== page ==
The Two Foscari (Byron)

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Francesco Foscari banishing his son Jacopo on the charge of treasonable correspondence while in exile. Painting by Francesco Hayez, circa 1852.

The Two Foscari: An Historical Tragedy (1821) is a verse play in five acts by Lord Byron. The plot, set in Venice in the mid 15th century, is loosely based on the true story of the downfall of doge Francesco Foscari and his son Jacopo.[1] Byron's play formed the basis of Verdi's opera I due Foscari.


Jacopo Foscari, son of the Doge of Venice, has twice been exiled, once for corruption and once for complicity in the murder of Donato, a member of the Council of Ten. He has been recalled from his second exile to answer the capital charge of treason, and as the play opens he is between sessions of interrogation on the rack. The Council decide to sentence him to a third exile, this time perpetual, rather than to death. His father Doge Francesco Foscari signs the sentence of exile, though his spirit is broken by this new disgrace. Jacopo's patriotic spirit cannot brook such a sentence, he longs to die, and he duly does die of a broken heart. The Council of Ten orders the Doge to abdicate, and, as the bells begin to toll to signify the election of a new Doge, the old one falls and dies.

Composition and publication[edit]

First edition title page

Byron wrote The Two Foscari in Ravenna in less than a month, between 12 June and 9 July 1821.[2] It was published by John Murray on 19 December 1821 in the same volume as his Sardanapalus and Cain. Byron originally intended to dedicate The Two Foscari to his friend Sir Walter Scott, but in the event he transferred that dedication to Cain and left Foscari without one.[3] He added an appendix to The Two Foscari in which he launched a stinging attack on what he considered the hypocrisies of the Poet Laureate, Robert Southey. Southey responded in a letter to a London newspaper in which he dared Byron to attack him again. Byron initially wanted to challenge Southey to a duel, but then turned instead to poetry and wrote his stinging satire The Vision of Judgment.[4]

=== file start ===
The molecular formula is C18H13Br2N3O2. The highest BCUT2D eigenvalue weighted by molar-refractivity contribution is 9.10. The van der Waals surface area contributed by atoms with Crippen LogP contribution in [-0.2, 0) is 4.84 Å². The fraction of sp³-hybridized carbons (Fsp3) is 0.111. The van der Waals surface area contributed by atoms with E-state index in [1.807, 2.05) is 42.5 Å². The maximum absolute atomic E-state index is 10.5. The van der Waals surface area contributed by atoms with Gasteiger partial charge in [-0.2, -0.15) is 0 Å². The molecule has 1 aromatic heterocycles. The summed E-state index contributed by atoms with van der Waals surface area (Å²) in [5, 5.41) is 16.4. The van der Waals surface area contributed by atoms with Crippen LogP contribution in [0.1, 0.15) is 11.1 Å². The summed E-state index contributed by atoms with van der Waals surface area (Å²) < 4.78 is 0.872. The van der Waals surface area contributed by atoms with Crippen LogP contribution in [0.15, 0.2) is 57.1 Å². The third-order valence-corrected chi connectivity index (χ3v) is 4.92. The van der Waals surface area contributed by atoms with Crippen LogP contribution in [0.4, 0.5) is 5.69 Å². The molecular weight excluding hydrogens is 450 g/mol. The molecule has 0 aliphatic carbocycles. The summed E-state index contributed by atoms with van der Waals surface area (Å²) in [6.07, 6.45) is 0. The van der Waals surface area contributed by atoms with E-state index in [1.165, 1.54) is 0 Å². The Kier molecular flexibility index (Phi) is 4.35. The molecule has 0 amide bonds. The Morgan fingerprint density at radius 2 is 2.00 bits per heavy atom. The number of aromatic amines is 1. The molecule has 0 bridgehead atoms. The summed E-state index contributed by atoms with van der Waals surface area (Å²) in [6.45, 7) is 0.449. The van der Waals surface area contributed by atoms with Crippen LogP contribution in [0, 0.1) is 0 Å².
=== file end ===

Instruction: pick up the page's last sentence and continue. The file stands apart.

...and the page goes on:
The Two Foscari in other media[edit]

Verdi's opera I due Foscari, with a libretto by Francesco Maria Piave, was based on Byron's play.[5] It also inspired two paintings, Les deux Foscari by Delacroix, and L'ultimo abboccamento di Jacopo Foscari con la propria famiglia prima di partire per l'esilio cui era stato condannato by Francesco Hayez.[6][7]


  1. ^ "Two Foscari, The". Brewer's Curious Titles. Cassell. 2002. Retrieved 19 June 2013.
  2. ^ "The Two Foscari: an historical tragedy in five acts". Royal Collection Trust. Inventory no. 1047665.
  3. ^ Marchand, Leslie A., ed. (1978). Born for Opposition. Byron’s Letters and Journals, Volume 8. London: John Murray. ISBN 0719534518. Retrieved 22 June 2013.
  4. ^ Wolfson, Susan J. (2004). "The Vision of Judgment and the Visions of "Author"". In Bone, Drummond (ed.). The Cambridge Companion to Byron. Cambridge: Cambridge University Press. p. 173. ISBN 0521781469.
  5. ^ Kennedy, Michael, ed. (1980). The Concise Oxford Dictionary of Music. London: Oxford University Press. p. 191. ISBN 0193113201.
  6. ^ Ekelhart, Christine (2007). Französische Zeichnungen und Aquarelle des 19. und 20. Jahrhundert der Albertina. Wien: Böhlau. p. 210. ISBN 9783205775997. Retrieved 23 June 2013.
  7. ^ De Vecchi, Pierluigi; Vergani, Graziano Alfredo (c. 2003). La rappresentazione della città nella pittura italiana. Milano: Silvana. p. 294. ISBN 8882156753. Retrieved 23 June 2013.

External links[edit]